Fogo de Chao – 661 N La Salle, Chicago
Once in a while, I guess you get a hankering to stuff your face into oblivion. For us, that time was last weekend – after an extremely long couple days at work for both of us, we felt like Fogo would be a great choice to fill that urge. And I’m thankful that my fiancee often suggest things like this. Yes, I know you’re jealous….
There’s probably not many out there reading this who don’t know what Fogo is about – it’s a Brazilian steakhouse, a churascarria where gauchos come around and slice off different cuts of meat on a stick. They started popping up like wildfire around 10 years ago in different chains – Fogo, Texas de Brazil, Brazzaz, Sal and Carvao, and some independant variations like Zed 451. Of these, I’ve always felt like Fogo is at the top.
The salad bar is impressive as well. In fact, I think 98% of people who dine here joke that they’re going to come back just for the salad bar (the other 2% are vegetarians who do that anyways). The salad choices are vast and range from standard lettuce options, to antipasti style roasted red peppers, mushrooms, and olives, along with a decent selection of cheese, some cured prosciutto and salami, and an out of place spread of smoked salmon. They added some nice endive leaves that I didn’t recall from last time, as well as a mango salad that freshend up the plate a bit.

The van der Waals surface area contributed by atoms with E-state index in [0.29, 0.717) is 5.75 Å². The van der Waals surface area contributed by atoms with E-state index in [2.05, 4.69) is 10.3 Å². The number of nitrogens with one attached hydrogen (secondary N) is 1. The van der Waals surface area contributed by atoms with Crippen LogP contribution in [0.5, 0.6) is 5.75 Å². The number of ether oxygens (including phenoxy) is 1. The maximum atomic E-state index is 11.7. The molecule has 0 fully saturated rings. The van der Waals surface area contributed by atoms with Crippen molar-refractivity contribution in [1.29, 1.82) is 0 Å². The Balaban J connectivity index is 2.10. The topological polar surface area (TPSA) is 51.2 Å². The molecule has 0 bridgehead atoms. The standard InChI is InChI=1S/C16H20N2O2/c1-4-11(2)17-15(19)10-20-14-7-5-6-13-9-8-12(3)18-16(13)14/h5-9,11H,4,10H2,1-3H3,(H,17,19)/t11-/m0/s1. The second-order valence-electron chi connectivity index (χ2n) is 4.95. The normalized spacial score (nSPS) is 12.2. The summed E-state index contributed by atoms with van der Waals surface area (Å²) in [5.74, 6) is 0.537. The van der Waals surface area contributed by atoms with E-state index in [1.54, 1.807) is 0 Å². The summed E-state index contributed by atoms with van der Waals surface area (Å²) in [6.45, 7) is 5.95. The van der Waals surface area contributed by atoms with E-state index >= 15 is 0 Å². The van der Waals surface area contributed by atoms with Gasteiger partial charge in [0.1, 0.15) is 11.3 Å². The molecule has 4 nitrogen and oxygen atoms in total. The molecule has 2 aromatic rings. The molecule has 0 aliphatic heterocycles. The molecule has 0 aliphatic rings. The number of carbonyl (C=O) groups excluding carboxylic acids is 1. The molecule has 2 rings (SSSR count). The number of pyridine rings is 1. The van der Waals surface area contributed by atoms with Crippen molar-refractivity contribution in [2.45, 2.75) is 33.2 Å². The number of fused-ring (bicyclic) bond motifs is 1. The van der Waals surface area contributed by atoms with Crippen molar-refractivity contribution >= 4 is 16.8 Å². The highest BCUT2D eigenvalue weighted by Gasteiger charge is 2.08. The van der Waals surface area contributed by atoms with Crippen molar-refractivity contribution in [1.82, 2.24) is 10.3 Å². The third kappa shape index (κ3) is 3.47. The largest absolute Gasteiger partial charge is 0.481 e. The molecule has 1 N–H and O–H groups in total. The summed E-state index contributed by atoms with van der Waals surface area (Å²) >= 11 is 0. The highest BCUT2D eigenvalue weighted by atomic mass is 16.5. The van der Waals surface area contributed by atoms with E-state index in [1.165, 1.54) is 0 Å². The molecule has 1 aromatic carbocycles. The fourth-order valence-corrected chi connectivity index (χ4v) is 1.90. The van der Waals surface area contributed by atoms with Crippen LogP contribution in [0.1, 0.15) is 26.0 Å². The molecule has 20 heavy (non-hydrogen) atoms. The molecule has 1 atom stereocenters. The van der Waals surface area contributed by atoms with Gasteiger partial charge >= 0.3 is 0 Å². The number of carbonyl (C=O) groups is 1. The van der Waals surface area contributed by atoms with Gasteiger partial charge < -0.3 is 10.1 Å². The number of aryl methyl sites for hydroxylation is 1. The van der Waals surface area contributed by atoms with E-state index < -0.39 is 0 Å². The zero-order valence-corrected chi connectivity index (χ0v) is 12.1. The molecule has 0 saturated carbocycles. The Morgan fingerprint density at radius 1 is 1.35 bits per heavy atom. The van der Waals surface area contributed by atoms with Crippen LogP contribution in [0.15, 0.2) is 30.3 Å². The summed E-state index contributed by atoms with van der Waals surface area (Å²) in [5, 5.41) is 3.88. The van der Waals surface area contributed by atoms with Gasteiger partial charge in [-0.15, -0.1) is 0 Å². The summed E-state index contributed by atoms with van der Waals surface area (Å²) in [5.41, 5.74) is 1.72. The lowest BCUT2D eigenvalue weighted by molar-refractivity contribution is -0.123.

One of the highlights of Fogo is the “pao de queijo” or the cheezy poofs, as I like to call them – Very airy, soft, melt in your mouth buttery rolls with hints of cheese that is reminiscent of a mild Mexican cheese, like a chihuahua or a queso fresco. Thankfully, there a number of recipes that we’re looking forward to trying when we start our kitchen remodel in a few days.
After finishing the salad, I flipped my coaster to green and started the extravaganza…..
My advice here is go for the Brazilian specialities – the quality of the meat is good, but not prime, so you want the meats that are better seasoned. I love the bone-on pork ribs here, great crust and a meaty texture like a St. Louis Rib with a smoky flavor that’s enhanced with a dense, salty dry rub (probably a bit too salty for most). The garlic beef is also a great cut that’s deeply marinated and cut a bit thicker than the rest of the choices. The chicken choices are surprisingly good, heavy on the salt rub, but very tender and fall off the bone. And finally, the linguica sausage is perfectly cooked, juicy on the inside and has a very different flavor and texture profiles than the rest of the cuts on the menu.
The filets, ribeyes, and sirloin cuts are solid, but nothing extraordinary. Stick with the Brazilian cuts and the spices – if you want good filet or ribeye, go to a steakhouse.
And ignore the sides – the plantains are good – the potatoes and polenta cakes are alright but just serve to fill you up faster……
Till next time…